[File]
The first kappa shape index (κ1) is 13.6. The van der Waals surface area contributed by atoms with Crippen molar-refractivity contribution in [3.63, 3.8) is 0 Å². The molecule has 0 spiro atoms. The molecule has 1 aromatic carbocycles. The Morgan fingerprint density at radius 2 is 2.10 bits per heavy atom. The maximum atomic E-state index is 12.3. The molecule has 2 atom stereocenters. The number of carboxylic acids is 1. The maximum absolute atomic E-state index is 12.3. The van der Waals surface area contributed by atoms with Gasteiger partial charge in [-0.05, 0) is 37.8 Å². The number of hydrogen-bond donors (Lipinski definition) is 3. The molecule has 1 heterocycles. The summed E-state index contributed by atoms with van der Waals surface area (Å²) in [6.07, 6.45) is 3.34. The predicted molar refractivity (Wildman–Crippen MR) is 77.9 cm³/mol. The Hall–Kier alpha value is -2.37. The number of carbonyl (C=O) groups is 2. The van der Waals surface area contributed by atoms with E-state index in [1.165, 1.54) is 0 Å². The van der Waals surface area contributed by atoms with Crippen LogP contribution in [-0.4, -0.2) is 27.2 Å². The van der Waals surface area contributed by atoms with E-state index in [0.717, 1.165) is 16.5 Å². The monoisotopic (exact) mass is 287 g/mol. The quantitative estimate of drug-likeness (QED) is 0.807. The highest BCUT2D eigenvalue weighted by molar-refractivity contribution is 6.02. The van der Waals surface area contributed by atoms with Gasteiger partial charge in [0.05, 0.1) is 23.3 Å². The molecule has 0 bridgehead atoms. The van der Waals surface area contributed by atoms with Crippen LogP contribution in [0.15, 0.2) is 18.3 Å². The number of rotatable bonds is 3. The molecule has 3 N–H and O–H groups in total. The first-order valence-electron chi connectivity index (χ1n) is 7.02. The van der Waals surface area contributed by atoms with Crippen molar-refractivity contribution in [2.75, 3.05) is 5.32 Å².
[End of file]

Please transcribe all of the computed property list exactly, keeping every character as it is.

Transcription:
The first kappa shape index (κ1) is 13.6. The van der Waals surface area contributed by atoms with Crippen molar-refractivity contribution in [3.63, 3.8) is 0 Å². The molecule has 0 spiro atoms. The molecule has 1 aromatic carbocycles. The Morgan fingerprint density at radius 2 is 2.10 bits per heavy atom. The maximum atomic E-state index is 12.3. The molecule has 2 atom stereocenters. The number of carboxylic acids is 1. The maximum absolute atomic E-state index is 12.3. The van der Waals surface area contributed by atoms with Gasteiger partial charge in [-0.05, 0) is 37.8 Å². The number of hydrogen-bond donors (Lipinski definition) is 3. The molecule has 1 heterocycles. The summed E-state index contributed by atoms with van der Waals surface area (Å²) in [6.07, 6.45) is 3.34. The predicted molar refractivity (Wildman–Crippen MR) is 77.9 cm³/mol. The Hall–Kier alpha value is -2.37. The number of carbonyl (C=O) groups is 2. The van der Waals surface area contributed by atoms with E-state index in [1.165, 1.54) is 0 Å². The van der Waals surface area contributed by atoms with Crippen LogP contribution in [-0.4, -0.2) is 27.2 Å². The van der Waals surface area contributed by atoms with E-state index in [0.717, 1.165) is 16.5 Å². The monoisotopic (exact) mass is 287 g/mol. The quantitative estimate of drug-likeness (QED) is 0.807. The highest BCUT2D eigenvalue weighted by molar-refractivity contribution is 6.02. The van der Waals surface area contributed by atoms with Gasteiger partial charge in [0.05, 0.1) is 23.3 Å². The molecule has 0 bridgehead atoms. The van der Waals surface area contributed by atoms with Crippen LogP contribution in [0.15, 0.2) is 18.3 Å². The number of rotatable bonds is 3. The molecule has 3 N–H and O–H groups in total. The first-order valence-electron chi connectivity index (χ1n) is 7.02. The van der Waals surface area contributed by atoms with Crippen molar-refractivity contribution in [2.75, 3.05) is 5.32 Å².